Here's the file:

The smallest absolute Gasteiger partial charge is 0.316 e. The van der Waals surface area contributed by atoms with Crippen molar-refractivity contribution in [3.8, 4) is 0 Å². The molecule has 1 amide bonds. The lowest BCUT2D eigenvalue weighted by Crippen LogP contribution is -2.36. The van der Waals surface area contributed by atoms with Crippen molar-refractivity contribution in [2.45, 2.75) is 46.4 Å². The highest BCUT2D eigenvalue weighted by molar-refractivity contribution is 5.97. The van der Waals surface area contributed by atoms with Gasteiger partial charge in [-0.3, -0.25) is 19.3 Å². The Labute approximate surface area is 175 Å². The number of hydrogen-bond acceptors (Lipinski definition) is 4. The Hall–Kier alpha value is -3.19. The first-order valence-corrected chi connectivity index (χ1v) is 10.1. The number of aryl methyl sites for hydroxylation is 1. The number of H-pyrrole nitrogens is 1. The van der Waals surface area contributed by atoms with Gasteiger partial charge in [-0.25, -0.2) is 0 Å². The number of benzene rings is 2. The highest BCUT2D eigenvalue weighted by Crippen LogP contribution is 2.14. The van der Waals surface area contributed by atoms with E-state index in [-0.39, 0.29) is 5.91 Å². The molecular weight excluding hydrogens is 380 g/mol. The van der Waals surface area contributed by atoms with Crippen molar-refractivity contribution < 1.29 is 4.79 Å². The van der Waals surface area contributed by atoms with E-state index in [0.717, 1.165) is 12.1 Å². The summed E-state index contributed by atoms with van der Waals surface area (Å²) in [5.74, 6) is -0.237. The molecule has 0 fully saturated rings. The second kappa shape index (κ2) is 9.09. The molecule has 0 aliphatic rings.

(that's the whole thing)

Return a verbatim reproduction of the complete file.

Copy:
The smallest absolute Gasteiger partial charge is 0.316 e. The van der Waals surface area contributed by atoms with Crippen molar-refractivity contribution in [3.8, 4) is 0 Å². The molecule has 1 amide bonds. The lowest BCUT2D eigenvalue weighted by Crippen LogP contribution is -2.36. The van der Waals surface area contributed by atoms with Crippen molar-refractivity contribution in [2.45, 2.75) is 46.4 Å². The highest BCUT2D eigenvalue weighted by molar-refractivity contribution is 5.97. The van der Waals surface area contributed by atoms with Gasteiger partial charge in [-0.3, -0.25) is 19.3 Å². The Labute approximate surface area is 175 Å². The number of hydrogen-bond acceptors (Lipinski definition) is 4. The Hall–Kier alpha value is -3.19. The first-order valence-corrected chi connectivity index (χ1v) is 10.1. The number of aryl methyl sites for hydroxylation is 1. The number of H-pyrrole nitrogens is 1. The van der Waals surface area contributed by atoms with Gasteiger partial charge in [-0.25, -0.2) is 0 Å². The number of benzene rings is 2. The highest BCUT2D eigenvalue weighted by Crippen LogP contribution is 2.14. The van der Waals surface area contributed by atoms with E-state index in [-0.39, 0.29) is 5.91 Å². The molecular weight excluding hydrogens is 380 g/mol. The van der Waals surface area contributed by atoms with Crippen molar-refractivity contribution < 1.29 is 4.79 Å². The van der Waals surface area contributed by atoms with E-state index in [0.717, 1.165) is 12.1 Å². The summed E-state index contributed by atoms with van der Waals surface area (Å²) in [5.74, 6) is -0.237. The molecule has 0 fully saturated rings. The second kappa shape index (κ2) is 9.09. The molecule has 0 aliphatic rings.